WPP comes up flat

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It was a year to forget for WPP Group. Its largest in-house interactive unit, Ogilvy & Mather Interactive, New York-which analysts often called "the poster child" for how an agency should integrate interactive services with an agency's overall branding strategy-came up flat, with 2001 revenue of $84.5 million, up a mere 0.8% from the previous year. Interactive still only composes a fraction of WPP's U.S. revenue, approximately 6.5% in 2001. Other units had better luck: J. Walter Thompson Co.'s digital@ JWT, New York, for example, reported $39.4 million in revenue, up 15.2%.

WPP also had write-downs from the collapse of the technology sector. According to an unaudited WPP yearend financial report, WPP reported that it wrote down $102 million in tech investments. One loss on its books is Luminant Worldwide Corp., Dallas, a roll-up that Young & Rubicam had invested in before WPP purchased the ad agency.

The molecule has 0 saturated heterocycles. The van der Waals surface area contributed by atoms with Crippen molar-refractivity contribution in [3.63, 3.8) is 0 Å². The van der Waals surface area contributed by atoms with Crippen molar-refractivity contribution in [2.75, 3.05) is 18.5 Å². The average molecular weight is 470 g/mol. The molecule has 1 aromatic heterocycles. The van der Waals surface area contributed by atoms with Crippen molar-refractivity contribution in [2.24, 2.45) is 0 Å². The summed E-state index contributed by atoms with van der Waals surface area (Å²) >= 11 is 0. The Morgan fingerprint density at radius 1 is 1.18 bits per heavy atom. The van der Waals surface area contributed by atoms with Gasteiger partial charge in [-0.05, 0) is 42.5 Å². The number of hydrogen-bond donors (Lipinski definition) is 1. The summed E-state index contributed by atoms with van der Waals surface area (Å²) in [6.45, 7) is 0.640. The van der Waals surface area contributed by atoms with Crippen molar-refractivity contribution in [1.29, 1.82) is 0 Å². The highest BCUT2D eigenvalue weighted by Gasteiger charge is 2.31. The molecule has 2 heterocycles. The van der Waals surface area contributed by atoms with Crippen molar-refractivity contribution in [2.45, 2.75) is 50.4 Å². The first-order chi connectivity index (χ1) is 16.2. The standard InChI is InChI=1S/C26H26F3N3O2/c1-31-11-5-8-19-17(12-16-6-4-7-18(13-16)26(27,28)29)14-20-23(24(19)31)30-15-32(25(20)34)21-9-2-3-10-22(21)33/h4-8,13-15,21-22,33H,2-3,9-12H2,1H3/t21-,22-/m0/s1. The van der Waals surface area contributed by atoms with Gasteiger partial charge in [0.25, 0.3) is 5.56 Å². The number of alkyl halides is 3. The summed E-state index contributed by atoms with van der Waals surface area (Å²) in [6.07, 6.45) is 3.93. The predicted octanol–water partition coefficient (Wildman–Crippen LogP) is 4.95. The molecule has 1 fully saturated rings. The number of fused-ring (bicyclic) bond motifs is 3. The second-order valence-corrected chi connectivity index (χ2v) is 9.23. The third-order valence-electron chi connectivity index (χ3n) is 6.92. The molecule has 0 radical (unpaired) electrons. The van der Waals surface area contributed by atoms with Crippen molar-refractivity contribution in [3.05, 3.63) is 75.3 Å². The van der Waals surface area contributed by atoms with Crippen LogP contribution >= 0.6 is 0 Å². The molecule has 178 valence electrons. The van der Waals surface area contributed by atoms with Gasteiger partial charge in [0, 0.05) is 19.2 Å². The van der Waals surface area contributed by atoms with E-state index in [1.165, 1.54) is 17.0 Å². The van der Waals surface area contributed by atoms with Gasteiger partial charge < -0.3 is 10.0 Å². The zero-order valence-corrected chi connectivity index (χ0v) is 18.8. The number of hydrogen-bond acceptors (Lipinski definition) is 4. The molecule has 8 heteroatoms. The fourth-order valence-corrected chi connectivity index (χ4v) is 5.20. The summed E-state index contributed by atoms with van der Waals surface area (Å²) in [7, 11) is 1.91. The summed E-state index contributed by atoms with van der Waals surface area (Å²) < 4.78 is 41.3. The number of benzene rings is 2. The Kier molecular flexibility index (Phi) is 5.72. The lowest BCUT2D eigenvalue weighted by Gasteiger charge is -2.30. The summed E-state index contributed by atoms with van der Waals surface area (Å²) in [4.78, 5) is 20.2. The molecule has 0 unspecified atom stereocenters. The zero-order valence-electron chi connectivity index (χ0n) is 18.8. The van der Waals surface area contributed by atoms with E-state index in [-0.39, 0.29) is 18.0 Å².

Y&R sold its i-shop Brand Dialogue, New York, to Luminant for $75.5 million in stock in September 1999 as part of Luminant's public offering. Y&R was Luminant's biggest shareholder, owning 26% of the company, including additional stock Y&R bought and assuming conversion of stock options it obtained. Its stake was worth $355 million at Luminant's November 1999 peak of $52 a share. When WPP bought Y&R in October 2000, the Luminant shares WPP inherited were worth $16.8 million, or $3 a share, and the options were worthless. Since Y&R and WPP never exercised the stock options, WPP ended up with an 18% stake in Luminant when the shop went bankrupt. The stock is trading at a fraction of a cent.

Eric Salama, CEO of WPP.com, the umbrella network, downplays the Luminant investment. Mr. Salama says WPP's overall strategy hasn't changed. "Interactive will grow in importance, and we need to embed it into in all of our operations," he says.

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